INTERVIEW: Reikon Games, Developers of RUINER, Talk Inspirations, Difficulty & More

Ruiner games
Ruiner game

RUINER is a game that you just can’t shake. It’s been over a week since I put my katana down, the last enemy slain and the final pulsating dark electro beat fading away, but I just can’t stop thinking about. Its sinisterly beautiful world and almost masochistic gameplay have made me want to step behind the LCD mask all over again without any hesitation.

If you haven’t played it yet, you should. In many ways, it’s like a Hotline Miami 3 we’ll never get to play, but to boil it down to such a simple comparison doesn’t really do it justice. There’s a lot going on beneath the surface of flickering neon lights and sketchy mega-corporations.

To find out more about RUINER, I chatted with Magdalena Tomkowicz, co-founder of Reikon Games and narrative director and Benedykt Szneider, creative director, to find out what went on behind the scenes, the team’s inspirations, and plans for the future.

How are you, and what was the last thing you ate? Arbitrary score out of 10?
Magdalena Tomkowicz: I’m very well, thank you. Although I still have a little of that post-production cold. It’s been holding me for over 2 weeks now. I just ate a fresh avocado stuffed with olives, capers and sardines with a lemon-vinaigrette sauce. It was delicious and nutritious.

It was very difficult to eat, though, and I got my hands all covered in the sauce so there’s no way I’m giving it more than 6/10.

Tell us about RUINER, how did it all start?
MT: It started during one of the then-regular game developers’ beer meetings. We were bitching about how it sucks to work for the big companies, of course. It was then that we had the a-ha moment: ok, so let’s do something ourselves finally. We already had a couple of ideas for a game but no experience in launching or running that kind of enterprise business-wise. The next day I set up a meeting with my friend who runs a creative collaboration agency. He gave us a couple pieces of a good advice and we rolled from there.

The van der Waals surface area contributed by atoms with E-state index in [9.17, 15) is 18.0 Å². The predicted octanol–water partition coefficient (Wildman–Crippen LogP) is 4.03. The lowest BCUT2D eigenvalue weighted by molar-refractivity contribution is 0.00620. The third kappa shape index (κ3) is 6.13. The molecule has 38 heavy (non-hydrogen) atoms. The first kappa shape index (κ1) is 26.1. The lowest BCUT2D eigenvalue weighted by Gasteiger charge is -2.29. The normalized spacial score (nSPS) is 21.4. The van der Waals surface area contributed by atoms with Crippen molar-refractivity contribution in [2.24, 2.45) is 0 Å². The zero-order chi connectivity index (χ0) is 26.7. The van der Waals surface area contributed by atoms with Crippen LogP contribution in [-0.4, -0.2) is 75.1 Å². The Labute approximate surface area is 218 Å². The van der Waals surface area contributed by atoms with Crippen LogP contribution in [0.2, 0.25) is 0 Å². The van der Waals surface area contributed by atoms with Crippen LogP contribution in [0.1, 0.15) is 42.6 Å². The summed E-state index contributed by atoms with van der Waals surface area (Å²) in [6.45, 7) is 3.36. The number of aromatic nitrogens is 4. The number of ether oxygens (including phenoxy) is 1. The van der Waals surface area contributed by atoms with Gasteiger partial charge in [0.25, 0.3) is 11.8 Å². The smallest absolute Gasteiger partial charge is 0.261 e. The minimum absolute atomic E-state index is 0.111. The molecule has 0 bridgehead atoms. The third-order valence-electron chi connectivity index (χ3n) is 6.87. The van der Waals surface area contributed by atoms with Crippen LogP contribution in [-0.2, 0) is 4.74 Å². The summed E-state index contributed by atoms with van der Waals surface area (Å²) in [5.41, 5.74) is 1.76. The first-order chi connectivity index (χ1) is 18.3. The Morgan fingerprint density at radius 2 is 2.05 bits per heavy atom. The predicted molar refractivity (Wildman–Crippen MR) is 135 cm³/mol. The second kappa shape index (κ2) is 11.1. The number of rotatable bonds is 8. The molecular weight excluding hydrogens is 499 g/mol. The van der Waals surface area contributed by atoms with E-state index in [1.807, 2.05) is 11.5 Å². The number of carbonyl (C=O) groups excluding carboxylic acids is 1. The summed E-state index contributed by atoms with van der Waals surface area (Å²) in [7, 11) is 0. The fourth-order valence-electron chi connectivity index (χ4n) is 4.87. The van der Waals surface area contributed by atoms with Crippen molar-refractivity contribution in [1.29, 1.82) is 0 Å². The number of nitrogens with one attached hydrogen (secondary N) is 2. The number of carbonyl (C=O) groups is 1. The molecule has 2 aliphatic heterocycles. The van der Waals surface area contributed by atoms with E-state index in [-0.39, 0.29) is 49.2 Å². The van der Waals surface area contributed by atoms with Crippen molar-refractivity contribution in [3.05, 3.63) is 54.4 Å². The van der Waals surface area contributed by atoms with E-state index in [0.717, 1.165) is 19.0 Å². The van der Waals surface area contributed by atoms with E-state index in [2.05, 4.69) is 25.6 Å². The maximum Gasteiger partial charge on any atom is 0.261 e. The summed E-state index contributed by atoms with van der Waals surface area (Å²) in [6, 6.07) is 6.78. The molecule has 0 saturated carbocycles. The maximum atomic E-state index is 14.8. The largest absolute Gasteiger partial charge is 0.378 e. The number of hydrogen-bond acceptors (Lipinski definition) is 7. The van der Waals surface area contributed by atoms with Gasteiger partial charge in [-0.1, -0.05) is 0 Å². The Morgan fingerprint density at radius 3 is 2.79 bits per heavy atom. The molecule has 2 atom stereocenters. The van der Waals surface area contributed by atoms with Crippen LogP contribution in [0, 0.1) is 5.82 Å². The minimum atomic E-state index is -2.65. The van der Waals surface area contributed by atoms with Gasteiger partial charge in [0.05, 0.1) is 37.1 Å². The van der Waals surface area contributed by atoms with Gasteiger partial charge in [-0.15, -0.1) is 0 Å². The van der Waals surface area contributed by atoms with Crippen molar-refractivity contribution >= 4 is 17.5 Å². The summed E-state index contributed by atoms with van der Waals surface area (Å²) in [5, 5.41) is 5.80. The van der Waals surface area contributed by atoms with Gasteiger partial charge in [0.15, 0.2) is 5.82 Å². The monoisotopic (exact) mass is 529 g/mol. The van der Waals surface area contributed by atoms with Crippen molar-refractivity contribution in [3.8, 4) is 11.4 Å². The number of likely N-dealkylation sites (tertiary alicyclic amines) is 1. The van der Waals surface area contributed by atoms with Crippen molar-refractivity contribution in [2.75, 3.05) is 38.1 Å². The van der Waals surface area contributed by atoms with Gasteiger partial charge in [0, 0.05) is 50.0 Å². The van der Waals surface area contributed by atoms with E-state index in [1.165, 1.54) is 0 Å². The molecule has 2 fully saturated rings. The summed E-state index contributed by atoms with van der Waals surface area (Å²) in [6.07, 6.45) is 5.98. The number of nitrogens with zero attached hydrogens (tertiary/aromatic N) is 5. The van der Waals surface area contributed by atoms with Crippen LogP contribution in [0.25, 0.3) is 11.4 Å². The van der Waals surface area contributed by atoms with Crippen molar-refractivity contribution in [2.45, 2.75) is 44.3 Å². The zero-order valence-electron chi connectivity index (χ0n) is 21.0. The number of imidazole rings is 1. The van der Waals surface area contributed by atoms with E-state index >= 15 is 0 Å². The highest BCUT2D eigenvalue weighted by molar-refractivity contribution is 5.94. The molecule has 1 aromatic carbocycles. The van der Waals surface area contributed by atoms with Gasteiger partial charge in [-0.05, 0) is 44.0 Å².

How long was it in development for? Did you face many bumps along the way?
MT: Including the pre-production, it all took about three years. The proper production started at the beginning of 2015. We were putting the furniture and PCs together between Christmas and the new Year’s Eve to start with the New Year. The bumps turned out to be waves that launched us even higher and bigger. We had to expand the team’s size considerably, so we’ve grown from 6 to 18. We had to learn to work with our ambitions and limitations and make the most out of them. There were moments of doubt, of course, but we also had to learn how to overcome them. All that was very educational not only in the context of game development.

Ruiner PS4 review

RUINER has been receiving a pretty warm reception since release, especially for its style. What were some of your inspirations? I think I noticed a nod to Final Fantasy VII in the hub world, unless I am totally off-point?
Benedykt Szneider: Thanks, means a lot. We pursued directions that felt natural to us, since we all liked more or less similar stuff, ranging from badass don’t-give-a-fuck anime like Cyber City Oedo, to Carpenter movies and French sci-fi comic books. Probably more focused on the energy, the drive they gave us than anything else, like trying to grab the essence of what made those appeal to us more than some direct reference.

We wanted to make it interesting and worth players invested their time and at the same time not be too serious about it. It’s more about the vibe than some “predictable future” nonsense. Japanese games tend to have the greatest character pool, and FF is no exception. In that regard – especially looking at what comes out of Capcom – they were always a big influence on me.

A lot has been said about its difficulty. Was it always intended to challenge gamers, like you sat down one day and said, “let’s make a hard game”? I think it strikes a balance between difficult and gently nudging players towards the skill tree.
MT: It’s great to hear that from you as a player because it was exactly our idea. We wanted to make the game challenging, true, and very much so. But we also gave the players all the tools they would need to overcome the challenge. I’m talking about the abilities, of course.